Expression of MCM4 gene and protein in liver cancer
The MCM4 expression in HCC and normal tissues was obtained from the Oncomine, HCCDB (https://bigd.big.ac.cn/databasecommons/database/id/6024) (27), and UALCAN (http://ualcan.path.uab.edu/index.html) (28) databases. In the Oncomine, by using the following parameter thresholds (I) fold-change (FC) =2, (II) gene rank 10%, and (III) P value =1E−4, we obtained the FCs of MCM4 mRNA in liver cancer compared to those in the normal liver tissues. Next, to evaluate the relative expression of MCM4 in liver cancer and normal liver tissues, the standardized original transcriptome data were analyzed. The MCM4 protein expression in liver cancer and normal liver tissues was obtained based on the immunohistochemistry (IHC) results retrieved from the Human Protein Atlas (HPA; https://www.proteinatlas.org) database (29).
Expression of MCM4 gene at mRNA and protein levels in liver cancer
HCC tissues (n=30) and adjacent normal tissues (n=30) were collected from patients who diagnosed with HCC in Affiliated Dongguan People’s Hospital, Southern Medical University. All tissues obtained from surgery process were placed in liquid nitrogen and stored at -80°C. Participators who received any chemotherapy and radiation treatment prior to study were except in our study. Their TNM stages included I and IV. Written informed consent was obtained prior to study. This study was approved by the Ethic Committee of Affiliated Dongguan People’s Hospital, Southern Medical University. All procedures performed in this study involving human participants were in accordance with the Declaration of Helsinki (as revised in 2013).
Expression of MCM4 was assessed by RT-qPCR
Total RNA was extracted from HCC tissues using RNAsimple Total RNA Kit (Tiangen, Beijing, China). Thereafter, RT and qPCR were conducted using FastKing Real Time One Step RT-qPCR (SYBR Green) kit (Tiangen). The reaction of RT was 50 °C for 30 min, and qPCR reactions were 95 °C for 3 min (pre-degeneration), 40 cycles of 95 °C for 15 sec (degeneration) and 60 °C for 30 sec (annealing and extending) on CXF96 real time PCR system (BioRad). The relative expression was computed by 2−ΔΔCt method.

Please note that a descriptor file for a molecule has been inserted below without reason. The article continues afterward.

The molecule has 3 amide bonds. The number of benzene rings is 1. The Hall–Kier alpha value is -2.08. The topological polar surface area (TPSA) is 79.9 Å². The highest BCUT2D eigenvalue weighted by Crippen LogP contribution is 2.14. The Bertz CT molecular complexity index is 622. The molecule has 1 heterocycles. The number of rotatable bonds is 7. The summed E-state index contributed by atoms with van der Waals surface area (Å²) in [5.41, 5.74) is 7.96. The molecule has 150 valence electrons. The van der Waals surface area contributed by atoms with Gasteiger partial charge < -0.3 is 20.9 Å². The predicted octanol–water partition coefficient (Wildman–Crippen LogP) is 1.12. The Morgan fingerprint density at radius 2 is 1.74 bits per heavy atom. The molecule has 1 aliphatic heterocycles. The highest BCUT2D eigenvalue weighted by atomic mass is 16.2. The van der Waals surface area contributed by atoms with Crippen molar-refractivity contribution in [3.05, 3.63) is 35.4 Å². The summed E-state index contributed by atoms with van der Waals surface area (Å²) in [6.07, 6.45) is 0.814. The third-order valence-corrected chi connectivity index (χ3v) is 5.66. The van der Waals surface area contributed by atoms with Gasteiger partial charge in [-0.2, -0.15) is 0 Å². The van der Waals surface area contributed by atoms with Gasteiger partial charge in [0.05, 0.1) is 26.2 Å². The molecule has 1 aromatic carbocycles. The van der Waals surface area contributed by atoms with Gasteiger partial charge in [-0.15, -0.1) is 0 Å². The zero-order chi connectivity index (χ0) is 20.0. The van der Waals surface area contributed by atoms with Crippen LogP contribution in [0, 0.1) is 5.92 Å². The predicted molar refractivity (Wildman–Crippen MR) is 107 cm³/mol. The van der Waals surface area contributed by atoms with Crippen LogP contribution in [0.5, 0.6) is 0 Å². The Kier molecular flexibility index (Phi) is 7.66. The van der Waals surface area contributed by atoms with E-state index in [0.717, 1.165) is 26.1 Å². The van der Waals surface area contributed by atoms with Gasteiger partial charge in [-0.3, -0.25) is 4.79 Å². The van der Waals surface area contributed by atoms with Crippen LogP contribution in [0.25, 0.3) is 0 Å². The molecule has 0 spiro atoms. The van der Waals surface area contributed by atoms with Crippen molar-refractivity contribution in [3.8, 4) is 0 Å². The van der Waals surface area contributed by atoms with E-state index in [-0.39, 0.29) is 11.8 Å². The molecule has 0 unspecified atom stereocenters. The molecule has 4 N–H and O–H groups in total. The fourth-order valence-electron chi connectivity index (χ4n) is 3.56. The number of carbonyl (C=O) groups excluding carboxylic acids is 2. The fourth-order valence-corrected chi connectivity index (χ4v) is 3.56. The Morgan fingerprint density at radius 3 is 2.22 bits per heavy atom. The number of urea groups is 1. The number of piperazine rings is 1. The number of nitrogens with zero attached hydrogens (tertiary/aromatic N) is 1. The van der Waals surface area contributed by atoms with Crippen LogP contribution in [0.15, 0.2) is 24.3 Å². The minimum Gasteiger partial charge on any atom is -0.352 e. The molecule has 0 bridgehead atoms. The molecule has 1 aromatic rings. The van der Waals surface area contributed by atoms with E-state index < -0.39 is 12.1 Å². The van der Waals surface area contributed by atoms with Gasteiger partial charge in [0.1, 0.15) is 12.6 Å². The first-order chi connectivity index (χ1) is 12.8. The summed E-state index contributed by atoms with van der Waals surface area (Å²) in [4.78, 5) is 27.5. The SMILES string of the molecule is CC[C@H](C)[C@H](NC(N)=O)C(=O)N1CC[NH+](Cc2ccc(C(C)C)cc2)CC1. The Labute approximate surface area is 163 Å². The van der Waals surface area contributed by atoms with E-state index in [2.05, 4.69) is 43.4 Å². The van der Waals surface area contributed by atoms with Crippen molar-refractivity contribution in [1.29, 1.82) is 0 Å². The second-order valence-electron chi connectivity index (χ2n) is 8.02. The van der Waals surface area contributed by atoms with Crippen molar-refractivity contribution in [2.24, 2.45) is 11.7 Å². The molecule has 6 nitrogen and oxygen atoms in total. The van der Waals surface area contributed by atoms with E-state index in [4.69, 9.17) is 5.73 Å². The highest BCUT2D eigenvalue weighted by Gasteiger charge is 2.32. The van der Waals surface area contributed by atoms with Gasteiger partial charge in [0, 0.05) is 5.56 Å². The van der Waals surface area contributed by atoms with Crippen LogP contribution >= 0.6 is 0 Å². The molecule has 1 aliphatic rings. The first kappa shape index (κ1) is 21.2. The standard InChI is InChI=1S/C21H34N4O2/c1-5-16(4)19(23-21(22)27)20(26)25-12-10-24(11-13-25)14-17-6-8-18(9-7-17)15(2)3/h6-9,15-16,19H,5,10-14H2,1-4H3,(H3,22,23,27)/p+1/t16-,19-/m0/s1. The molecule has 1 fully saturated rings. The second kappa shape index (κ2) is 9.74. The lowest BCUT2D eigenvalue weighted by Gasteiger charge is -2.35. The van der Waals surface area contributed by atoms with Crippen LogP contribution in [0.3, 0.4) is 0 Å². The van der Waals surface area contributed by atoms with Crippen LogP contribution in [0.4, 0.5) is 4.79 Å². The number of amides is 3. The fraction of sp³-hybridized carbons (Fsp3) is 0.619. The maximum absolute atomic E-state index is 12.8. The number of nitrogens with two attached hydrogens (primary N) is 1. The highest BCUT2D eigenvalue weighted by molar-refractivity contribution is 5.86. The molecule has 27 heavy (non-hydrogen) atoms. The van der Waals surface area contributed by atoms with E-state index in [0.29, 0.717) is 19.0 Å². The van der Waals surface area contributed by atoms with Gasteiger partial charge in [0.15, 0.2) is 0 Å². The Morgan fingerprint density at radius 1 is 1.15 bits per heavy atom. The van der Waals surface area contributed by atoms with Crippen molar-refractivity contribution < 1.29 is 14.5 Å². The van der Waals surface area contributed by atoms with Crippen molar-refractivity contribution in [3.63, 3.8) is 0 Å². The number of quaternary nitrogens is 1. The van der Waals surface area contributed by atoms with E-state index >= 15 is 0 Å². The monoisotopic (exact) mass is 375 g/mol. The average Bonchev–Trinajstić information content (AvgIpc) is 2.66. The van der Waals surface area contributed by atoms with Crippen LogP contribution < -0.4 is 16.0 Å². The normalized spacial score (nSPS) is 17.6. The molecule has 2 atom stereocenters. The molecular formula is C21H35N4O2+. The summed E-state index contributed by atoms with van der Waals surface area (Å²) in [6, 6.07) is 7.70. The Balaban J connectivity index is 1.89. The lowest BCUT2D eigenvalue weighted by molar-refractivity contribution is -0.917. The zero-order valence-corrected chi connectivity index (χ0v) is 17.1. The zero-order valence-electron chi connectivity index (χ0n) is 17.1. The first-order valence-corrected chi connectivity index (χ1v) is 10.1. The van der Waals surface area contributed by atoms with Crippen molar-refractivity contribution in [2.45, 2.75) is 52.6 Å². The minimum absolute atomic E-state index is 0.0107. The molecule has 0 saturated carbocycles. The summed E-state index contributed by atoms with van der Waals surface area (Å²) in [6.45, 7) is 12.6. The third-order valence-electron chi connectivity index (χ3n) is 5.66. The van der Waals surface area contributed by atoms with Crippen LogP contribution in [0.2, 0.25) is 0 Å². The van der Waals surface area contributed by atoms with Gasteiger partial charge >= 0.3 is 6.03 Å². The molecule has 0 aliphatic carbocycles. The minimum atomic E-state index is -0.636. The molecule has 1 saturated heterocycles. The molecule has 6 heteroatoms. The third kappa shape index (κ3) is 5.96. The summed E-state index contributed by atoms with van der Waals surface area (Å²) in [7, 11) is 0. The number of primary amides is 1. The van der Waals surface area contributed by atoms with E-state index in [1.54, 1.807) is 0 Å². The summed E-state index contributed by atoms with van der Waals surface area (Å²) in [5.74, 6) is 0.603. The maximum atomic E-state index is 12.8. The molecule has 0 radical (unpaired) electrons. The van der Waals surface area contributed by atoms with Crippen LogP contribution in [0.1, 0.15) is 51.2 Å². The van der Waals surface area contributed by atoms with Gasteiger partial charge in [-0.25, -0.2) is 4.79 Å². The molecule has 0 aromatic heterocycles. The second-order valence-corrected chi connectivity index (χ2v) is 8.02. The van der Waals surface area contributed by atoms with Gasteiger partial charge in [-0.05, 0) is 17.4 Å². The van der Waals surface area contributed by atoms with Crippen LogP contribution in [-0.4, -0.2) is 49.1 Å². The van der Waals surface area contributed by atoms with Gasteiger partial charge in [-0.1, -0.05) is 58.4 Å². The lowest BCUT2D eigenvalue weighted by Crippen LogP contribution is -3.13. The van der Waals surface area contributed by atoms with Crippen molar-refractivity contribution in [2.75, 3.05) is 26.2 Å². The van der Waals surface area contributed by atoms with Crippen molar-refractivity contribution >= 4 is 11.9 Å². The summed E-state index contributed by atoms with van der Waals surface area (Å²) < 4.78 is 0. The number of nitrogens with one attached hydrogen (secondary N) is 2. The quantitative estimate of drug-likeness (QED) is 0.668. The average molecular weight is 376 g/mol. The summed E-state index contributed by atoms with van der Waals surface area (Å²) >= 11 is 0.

Expression of MCM4 was examined by western blot
The HCC and adjacent normal tissues were lysed using RIPA lysis buffer (MCE, Shanghai, China) to extract total protein. After measuring the protein concentration using BCA Protein Assay Kit (Sangon, Shanghai, China), 50 µg protein were separated by 12% SDS-PAGE. The separated proteins were transferred onto PVDF membranes and blocking using 5% skim milk. The membranes were incubated with anti-MCM4 (#3228, 1:1,000; Cell Signaling Technology) and anti-GAPDH (#2118, 1:1,000; Cell Signaling Technology) overnight at 4 °C and incubated with HRP-conjugated Goat Anti-Rabbit IgG (D110058, 1:10,000) (Sangon). The protein signals were visualized using ECL luminescence reagent (Sangon).
Expression of MCM4 was evaluated by IHC staining
Tissue sections were dewaxed with xylene and rehydrated with gradient alcohol. After incubation in Hydrogen Peroxide Block for 15 min, the sections were blocking with goat serum. Primary anti-MCM4 (#12973, 1:200; Cell Signaling Technology) was added to incubate with the sections at 4 °C overnight and HRP-conjugated Goat Anti-Rabbit IgG (D110058, 1:10,000) (Sangon) was added for incubation for 30 min at room temperature. After DAB staining and hematoxylin counterstaining, the sections were visualized by a digital microscope.
Relationship between MCM4 expression and clinical characteristics of liver cancer patients
The UALCAN web portal, which uses TCGA data, was used with default settings to verify the mRNA expression and promoter methylation of MCM4 associated with various characteristics of HCC patients (28). The MCM4 expression in tumor tissues was compared with that in normal liver tissues based on the following patient characteristics: sample type, stage, age, race, gender, and grade. Further, we analyzed the pattern of MCM4 expression in various clinicopathological characteristics of HCC patients using TCGA data from the University of California, Santa Cruz (UCHCC) Xena platform (http://xena.ucHCC.edu) (30,31). The promoter methylation was analyzed in light of the stage, age, race, gender, and grade of HCC patients. The data for promoter methylation corresponded to the following probes on the 450K human methylation chip of Infinium in the UALCAN web: cg11882144, cg24792272, cg24563117, cg17660110, cg00318618, cg09303136, cg07417733, and cg22691796.